Classical ornament was thought to be particularly restorative. An Art Deco ziggurat was as good as a pore tightener. Treated with a pediment and a few pilasters of hot cast stone, a corporation could walk proudly down the street knowing that amorous eyes were turned in its direction. And there was certainly no shortage of rusticated bases. These were frequently rendered in colored glass — maroon and forest green were real winners — banded with brass strips. Every single one of them could trace its ancestry all the way back to the Pantheon, Hadrian’s Villa or at least the full-scale replica of the Parthenon in downtown Nashville. Good genes, even in cityscapes, make for a radiant complexion.
And so, will you please join me now as we cut the ribbon for the most profound urban development of the 21st century! Dior International Male Makeover Plaza, a mixed-use 24-hour complex, offers you a stunning selection of condos for those delicate skin areas: the eyes, the jaw line and those crepe folds along the neck. You may choose from Repairing Moisturizing Emulsion, in a supertall tower, or two medium-rise blocks, Soothing Moisturizing Lotion and Soothing Revitalizing Serum. Finally, in a dramatically slender cylinder, there is Soothing Revitalizing Eye Serum, our observation tower for alert but puffy eyes. Daniel Libeskind would almost certainly call it the Wand of Remembrance. Not ready to buy? No problem! Visit our Male Vanity Day Spa! Our aestheticians are specially trained to work on the deep cellular level where the DNA of aggression, desire and self-image are formed.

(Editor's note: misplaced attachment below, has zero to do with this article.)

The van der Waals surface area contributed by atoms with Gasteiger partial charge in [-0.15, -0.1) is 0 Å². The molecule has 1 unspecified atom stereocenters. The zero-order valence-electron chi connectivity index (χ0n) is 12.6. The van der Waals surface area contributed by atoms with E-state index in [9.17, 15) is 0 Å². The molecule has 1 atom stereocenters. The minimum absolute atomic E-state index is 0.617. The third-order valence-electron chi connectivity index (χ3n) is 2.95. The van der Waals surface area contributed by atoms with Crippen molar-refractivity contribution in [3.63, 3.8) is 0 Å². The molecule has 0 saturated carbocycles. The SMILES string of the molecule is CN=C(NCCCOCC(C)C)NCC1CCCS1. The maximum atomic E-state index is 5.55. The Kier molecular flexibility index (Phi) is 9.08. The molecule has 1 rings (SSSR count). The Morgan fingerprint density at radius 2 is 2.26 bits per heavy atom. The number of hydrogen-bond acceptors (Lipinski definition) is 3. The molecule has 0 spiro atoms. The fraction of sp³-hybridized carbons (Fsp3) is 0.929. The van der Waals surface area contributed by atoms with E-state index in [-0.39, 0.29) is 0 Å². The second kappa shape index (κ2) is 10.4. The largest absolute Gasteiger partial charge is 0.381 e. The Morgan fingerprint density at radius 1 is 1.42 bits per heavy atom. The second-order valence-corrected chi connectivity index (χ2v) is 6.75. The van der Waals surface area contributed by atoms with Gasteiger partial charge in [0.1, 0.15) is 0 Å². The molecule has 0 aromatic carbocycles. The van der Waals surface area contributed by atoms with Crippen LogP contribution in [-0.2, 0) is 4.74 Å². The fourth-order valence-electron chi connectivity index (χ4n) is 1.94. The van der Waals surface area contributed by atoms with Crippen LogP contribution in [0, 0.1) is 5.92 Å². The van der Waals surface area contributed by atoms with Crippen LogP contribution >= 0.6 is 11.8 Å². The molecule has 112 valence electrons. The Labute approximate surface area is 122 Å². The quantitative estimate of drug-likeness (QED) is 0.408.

You’ll walk out a new man! No more disturbing fantasies about pulling down whole neighborhood blocks and erecting rows of tall, shiny things with atriums. Instead, you’ll reach for a jar of our new miracle vanishing crème! Those troubling visions will disappear like magic! And so will all those worry lines, the deep furrows of anxiety. You’ll have a certain glow about you. An esprit de jeunesse. And you will feel loved as never before.
Copyright 2006 The New York Times Company